Home » Blog » Overcoming Training Stalls

Overcoming Training Stalls

Rate this Article:
How to overcome training stalls Overcoming Training Stalls www.runnerclick.com

Your workout routine – and likely your entire daily schedule – is probably carefully planned to make you as efficient as possible. While balancing all of your other responsibilities, you also work hard to keep making progress and move ever closer toward your goals.

Unfortunately, plenty of stuff can get in the way. What can you do, though, do avoid these stalls in your training? Are there any potential roadblocks that you should be particularly watchful for?

Reality Check

Before delving into the common problems and practical solutions, though, it’s important to make one thing clear: You are going to hit some kind of training stall. It’s simply going to happen.

By accepting this sad and frustrating fact outright, though, you can lessen the discouragement that you face when it finally happens. In fact, the forced time off triggered by these stalls could be a valuable thing that actually complements your training in the long term.

First, regular rest periods are an important strategy to prevent overuse injuries and overtraining syndrome – both of which can actively work against your fitness progress.  These stalls can also help in a more subtle way by giving you time to step back and objectively reevaluate your training. Is there something that could change? Exercises that you really just hates or aren’t benefiting from? Could plan new routes or incorporate some form of cross-training?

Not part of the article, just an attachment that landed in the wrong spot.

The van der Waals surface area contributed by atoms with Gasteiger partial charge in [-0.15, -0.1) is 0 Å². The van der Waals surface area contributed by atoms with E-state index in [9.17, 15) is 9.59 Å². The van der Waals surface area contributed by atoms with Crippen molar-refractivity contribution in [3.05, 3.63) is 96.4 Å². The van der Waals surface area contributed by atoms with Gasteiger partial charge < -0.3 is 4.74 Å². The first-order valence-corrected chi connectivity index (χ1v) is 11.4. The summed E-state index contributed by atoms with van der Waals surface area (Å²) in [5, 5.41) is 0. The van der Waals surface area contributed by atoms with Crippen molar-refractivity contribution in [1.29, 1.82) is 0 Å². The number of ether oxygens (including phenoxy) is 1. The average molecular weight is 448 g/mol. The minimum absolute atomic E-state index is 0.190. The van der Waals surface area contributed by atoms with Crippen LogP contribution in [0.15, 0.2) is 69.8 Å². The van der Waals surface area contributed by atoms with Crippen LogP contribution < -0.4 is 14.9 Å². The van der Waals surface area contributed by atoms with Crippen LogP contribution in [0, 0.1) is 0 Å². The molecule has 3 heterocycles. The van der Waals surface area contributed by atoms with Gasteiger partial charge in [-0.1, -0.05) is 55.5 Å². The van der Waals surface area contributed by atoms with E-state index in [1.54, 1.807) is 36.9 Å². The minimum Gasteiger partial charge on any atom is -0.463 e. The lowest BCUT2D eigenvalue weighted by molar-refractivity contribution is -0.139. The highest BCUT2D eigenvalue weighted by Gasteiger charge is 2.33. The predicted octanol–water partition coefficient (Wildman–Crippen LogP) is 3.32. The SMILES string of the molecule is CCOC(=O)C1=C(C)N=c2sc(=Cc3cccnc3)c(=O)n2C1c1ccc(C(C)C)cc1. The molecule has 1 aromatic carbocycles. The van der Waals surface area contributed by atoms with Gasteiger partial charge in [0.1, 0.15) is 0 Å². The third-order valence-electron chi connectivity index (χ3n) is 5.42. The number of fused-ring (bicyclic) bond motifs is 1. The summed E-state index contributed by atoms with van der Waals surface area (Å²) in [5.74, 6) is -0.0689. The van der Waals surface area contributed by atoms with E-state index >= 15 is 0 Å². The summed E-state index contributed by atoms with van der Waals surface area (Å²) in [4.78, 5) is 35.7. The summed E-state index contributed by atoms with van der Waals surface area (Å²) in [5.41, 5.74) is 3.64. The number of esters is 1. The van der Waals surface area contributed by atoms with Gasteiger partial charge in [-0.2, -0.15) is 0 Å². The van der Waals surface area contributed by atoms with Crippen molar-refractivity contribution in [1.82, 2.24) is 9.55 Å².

So, while the yet-to-be-discussed obstacles are generally unplanned an unwanted, a little change in mindset could actually make them a useful part of your overall progress.

Potential Problems and Workable Solutions

What are some of the factors that could get in your way, though? Granted, the following list is by no means all-encompassing, but it does capture some of the more common issues that you’re likely to encounter.

Lack of Time